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November 1962

Studies in Experimental Amyloidosis: III. The Effect of Cortisone Administration on the Incidence of Casein-Induced Amyloidosis in the Rabbit

Author Affiliations


Associate Professor of Medicine, Boston University School of Medicine (Dr. Cohen); Professor of Medicine, Buffalo University School of Medicine (Dr. Calkins); Research Fellow in Microbiology, Washington University, St. Louis (Dr. Mullinax).; From the Medical Services, Massachusetts General Hospital; The Department of Medicine, Harvard Medical School, and The Robert Dawson Evans Department of Clinical Research, Massachusetts Memorial Hospitals, and Department of Medicine, Boston University School of Medicine.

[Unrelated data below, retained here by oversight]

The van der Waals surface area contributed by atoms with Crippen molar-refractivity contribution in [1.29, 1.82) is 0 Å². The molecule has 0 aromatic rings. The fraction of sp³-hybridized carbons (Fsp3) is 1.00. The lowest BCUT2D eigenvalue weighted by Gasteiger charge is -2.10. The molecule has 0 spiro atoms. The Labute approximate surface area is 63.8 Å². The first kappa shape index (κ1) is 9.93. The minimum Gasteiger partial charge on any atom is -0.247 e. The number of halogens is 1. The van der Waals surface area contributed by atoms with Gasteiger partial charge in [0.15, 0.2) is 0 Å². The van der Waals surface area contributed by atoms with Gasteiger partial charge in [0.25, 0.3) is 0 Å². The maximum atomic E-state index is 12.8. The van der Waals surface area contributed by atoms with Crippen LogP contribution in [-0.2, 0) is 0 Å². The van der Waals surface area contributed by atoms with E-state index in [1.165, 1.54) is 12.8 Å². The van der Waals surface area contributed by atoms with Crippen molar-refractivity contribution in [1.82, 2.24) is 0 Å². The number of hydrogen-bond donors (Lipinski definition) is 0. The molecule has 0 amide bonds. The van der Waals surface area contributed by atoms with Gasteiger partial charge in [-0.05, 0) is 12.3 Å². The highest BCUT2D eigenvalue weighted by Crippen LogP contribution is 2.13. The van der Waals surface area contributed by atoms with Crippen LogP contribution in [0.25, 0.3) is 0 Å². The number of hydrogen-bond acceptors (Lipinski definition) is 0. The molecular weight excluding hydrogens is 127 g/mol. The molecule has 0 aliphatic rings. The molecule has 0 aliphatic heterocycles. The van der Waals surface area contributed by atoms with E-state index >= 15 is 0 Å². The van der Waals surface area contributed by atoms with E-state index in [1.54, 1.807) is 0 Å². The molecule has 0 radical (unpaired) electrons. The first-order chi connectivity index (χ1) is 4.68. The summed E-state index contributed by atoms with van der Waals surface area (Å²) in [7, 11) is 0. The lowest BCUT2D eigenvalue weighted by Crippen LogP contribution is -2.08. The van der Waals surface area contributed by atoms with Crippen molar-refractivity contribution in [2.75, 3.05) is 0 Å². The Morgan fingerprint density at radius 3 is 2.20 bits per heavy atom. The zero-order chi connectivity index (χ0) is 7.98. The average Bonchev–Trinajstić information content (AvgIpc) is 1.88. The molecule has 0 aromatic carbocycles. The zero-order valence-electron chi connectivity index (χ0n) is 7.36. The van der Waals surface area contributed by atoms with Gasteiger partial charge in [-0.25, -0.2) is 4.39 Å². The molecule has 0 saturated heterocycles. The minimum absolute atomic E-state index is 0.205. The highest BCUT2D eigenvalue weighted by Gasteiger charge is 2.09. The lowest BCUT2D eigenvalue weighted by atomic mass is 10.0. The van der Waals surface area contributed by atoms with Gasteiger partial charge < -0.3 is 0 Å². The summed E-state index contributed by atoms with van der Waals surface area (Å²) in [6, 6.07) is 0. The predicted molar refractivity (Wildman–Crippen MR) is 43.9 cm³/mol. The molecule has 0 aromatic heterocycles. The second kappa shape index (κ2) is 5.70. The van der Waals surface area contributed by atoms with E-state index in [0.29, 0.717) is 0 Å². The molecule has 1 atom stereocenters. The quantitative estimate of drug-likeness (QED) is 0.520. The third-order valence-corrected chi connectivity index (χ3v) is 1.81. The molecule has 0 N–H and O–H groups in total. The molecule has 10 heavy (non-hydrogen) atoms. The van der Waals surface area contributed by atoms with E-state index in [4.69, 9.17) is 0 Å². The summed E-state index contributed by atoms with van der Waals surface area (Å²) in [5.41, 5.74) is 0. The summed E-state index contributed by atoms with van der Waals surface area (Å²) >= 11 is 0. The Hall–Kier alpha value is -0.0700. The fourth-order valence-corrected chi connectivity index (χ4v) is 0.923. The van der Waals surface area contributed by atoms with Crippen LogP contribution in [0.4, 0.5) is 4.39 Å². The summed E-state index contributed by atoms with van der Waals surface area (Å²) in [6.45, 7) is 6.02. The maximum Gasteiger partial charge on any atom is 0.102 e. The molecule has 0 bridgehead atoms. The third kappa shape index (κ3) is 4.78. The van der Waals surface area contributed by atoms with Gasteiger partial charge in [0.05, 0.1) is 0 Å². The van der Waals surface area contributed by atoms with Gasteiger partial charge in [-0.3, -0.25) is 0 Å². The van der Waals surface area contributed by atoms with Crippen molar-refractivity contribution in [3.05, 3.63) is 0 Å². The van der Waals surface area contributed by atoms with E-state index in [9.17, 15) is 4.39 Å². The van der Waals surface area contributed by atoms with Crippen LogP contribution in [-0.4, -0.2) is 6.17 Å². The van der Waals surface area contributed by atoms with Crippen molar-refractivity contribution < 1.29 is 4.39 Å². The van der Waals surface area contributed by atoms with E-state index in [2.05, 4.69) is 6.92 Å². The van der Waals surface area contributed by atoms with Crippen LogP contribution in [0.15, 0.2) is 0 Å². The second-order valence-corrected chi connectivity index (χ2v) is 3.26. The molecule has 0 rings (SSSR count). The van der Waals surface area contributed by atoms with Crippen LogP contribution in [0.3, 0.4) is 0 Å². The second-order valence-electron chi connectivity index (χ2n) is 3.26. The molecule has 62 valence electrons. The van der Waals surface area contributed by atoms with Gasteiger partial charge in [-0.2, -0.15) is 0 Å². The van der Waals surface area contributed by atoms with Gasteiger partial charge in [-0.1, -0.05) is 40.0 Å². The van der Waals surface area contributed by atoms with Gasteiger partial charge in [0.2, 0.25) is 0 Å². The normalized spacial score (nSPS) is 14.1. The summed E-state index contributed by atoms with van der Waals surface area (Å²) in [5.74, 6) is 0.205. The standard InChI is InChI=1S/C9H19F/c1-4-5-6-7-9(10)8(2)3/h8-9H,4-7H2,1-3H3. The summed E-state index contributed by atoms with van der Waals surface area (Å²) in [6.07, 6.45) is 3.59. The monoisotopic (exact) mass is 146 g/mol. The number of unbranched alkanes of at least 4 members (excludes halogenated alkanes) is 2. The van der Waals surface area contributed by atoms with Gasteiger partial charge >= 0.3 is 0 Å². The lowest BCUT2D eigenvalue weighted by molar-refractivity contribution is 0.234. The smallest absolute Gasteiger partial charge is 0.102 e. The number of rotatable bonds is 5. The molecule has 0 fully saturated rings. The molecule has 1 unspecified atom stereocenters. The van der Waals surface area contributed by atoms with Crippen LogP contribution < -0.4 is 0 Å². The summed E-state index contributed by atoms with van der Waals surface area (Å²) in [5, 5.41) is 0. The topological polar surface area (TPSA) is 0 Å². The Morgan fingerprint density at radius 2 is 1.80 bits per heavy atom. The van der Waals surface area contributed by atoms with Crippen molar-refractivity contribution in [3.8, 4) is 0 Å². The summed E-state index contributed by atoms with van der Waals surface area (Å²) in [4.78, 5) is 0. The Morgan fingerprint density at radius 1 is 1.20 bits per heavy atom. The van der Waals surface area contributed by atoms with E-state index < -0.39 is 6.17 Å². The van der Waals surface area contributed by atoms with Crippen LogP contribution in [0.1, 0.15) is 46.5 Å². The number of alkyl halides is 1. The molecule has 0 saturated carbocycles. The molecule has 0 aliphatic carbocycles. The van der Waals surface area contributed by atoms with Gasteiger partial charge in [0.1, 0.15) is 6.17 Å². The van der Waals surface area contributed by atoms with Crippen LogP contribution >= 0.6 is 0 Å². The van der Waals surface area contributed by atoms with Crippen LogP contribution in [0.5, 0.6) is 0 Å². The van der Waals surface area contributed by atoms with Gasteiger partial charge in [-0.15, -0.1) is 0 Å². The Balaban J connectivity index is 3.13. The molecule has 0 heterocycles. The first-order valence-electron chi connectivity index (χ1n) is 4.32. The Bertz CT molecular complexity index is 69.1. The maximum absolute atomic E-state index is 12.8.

Arch Intern Med. 1962;110(5):569-573. doi:10.1001/archinte.1962.03620230015004

Amyloidosis continues to maintain its reputation as a disease of unknown etiology and, in nearly all instances, progressive course. In an effort to gain more understanding of the nature of this disease, investigators have attempted to define the influence on its course of a variety of external variables. This list includes nitrogen mustards and x-ray therapy (which are said to accentuate the disease) and splenectomy, which has been reported to lessen its severity.1-6

One of the variables whose influence has practical as well as theoretical importance is the administration of adrenal cortical steroids. Questions concerning possible influence of steroid therapy on the course of amyloidosis are often raised by clinicians, especially with regard to patients with rheumatoid arthritis and nephrosis, 2 conditions which are frequently associated with amyloidosis, in which corticoid therapy may be considered.

Unfortunately, the reported effects of adrenal cortical therapy in human and experimental amyloidosis have

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